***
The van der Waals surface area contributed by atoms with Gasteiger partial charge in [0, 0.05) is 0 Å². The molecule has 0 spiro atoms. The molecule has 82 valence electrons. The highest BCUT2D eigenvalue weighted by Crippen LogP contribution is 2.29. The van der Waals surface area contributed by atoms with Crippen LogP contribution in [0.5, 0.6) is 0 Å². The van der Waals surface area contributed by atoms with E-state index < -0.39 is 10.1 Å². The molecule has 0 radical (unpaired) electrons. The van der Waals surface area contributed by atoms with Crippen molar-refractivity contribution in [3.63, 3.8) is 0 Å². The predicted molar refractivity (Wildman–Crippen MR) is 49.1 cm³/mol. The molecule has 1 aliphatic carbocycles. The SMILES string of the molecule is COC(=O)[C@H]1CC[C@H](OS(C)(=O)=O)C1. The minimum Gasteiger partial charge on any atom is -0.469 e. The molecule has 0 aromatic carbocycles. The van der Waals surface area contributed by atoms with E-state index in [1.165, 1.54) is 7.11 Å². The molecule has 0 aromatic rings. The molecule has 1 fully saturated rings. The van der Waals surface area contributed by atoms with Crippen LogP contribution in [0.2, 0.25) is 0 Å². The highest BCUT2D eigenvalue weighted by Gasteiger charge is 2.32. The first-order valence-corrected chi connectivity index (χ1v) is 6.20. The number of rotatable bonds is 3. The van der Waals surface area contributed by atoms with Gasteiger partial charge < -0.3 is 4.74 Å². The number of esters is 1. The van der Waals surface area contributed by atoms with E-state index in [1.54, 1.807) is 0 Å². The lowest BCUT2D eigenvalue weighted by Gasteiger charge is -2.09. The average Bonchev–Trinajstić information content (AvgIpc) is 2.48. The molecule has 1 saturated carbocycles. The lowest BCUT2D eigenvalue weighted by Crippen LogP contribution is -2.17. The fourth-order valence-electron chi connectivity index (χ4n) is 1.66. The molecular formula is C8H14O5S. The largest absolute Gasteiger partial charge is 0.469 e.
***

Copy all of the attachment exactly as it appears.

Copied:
The van der Waals surface area contributed by atoms with Gasteiger partial charge in [0, 0.05) is 0 Å². The molecule has 0 spiro atoms. The molecule has 82 valence electrons. The highest BCUT2D eigenvalue weighted by Crippen LogP contribution is 2.29. The van der Waals surface area contributed by atoms with Crippen LogP contribution in [0.5, 0.6) is 0 Å². The van der Waals surface area contributed by atoms with E-state index < -0.39 is 10.1 Å². The molecule has 0 radical (unpaired) electrons. The van der Waals surface area contributed by atoms with Crippen molar-refractivity contribution in [3.63, 3.8) is 0 Å². The predicted molar refractivity (Wildman–Crippen MR) is 49.1 cm³/mol. The molecule has 1 aliphatic carbocycles. The SMILES string of the molecule is COC(=O)[C@H]1CC[C@H](OS(C)(=O)=O)C1. The minimum Gasteiger partial charge on any atom is -0.469 e. The molecule has 0 aromatic carbocycles. The van der Waals surface area contributed by atoms with E-state index in [1.165, 1.54) is 7.11 Å². The molecule has 0 aromatic rings. The molecule has 1 fully saturated rings. The van der Waals surface area contributed by atoms with Crippen LogP contribution in [0.2, 0.25) is 0 Å². The highest BCUT2D eigenvalue weighted by Gasteiger charge is 2.32. The first-order valence-corrected chi connectivity index (χ1v) is 6.20. The number of rotatable bonds is 3. The van der Waals surface area contributed by atoms with Gasteiger partial charge < -0.3 is 4.74 Å². The number of esters is 1. The van der Waals surface area contributed by atoms with E-state index in [1.54, 1.807) is 0 Å². The lowest BCUT2D eigenvalue weighted by Gasteiger charge is -2.09. The average Bonchev–Trinajstić information content (AvgIpc) is 2.48. The molecule has 1 saturated carbocycles. The lowest BCUT2D eigenvalue weighted by Crippen LogP contribution is -2.17. The fourth-order valence-electron chi connectivity index (χ4n) is 1.66. The molecular formula is C8H14O5S. The largest absolute Gasteiger partial charge is 0.469 e.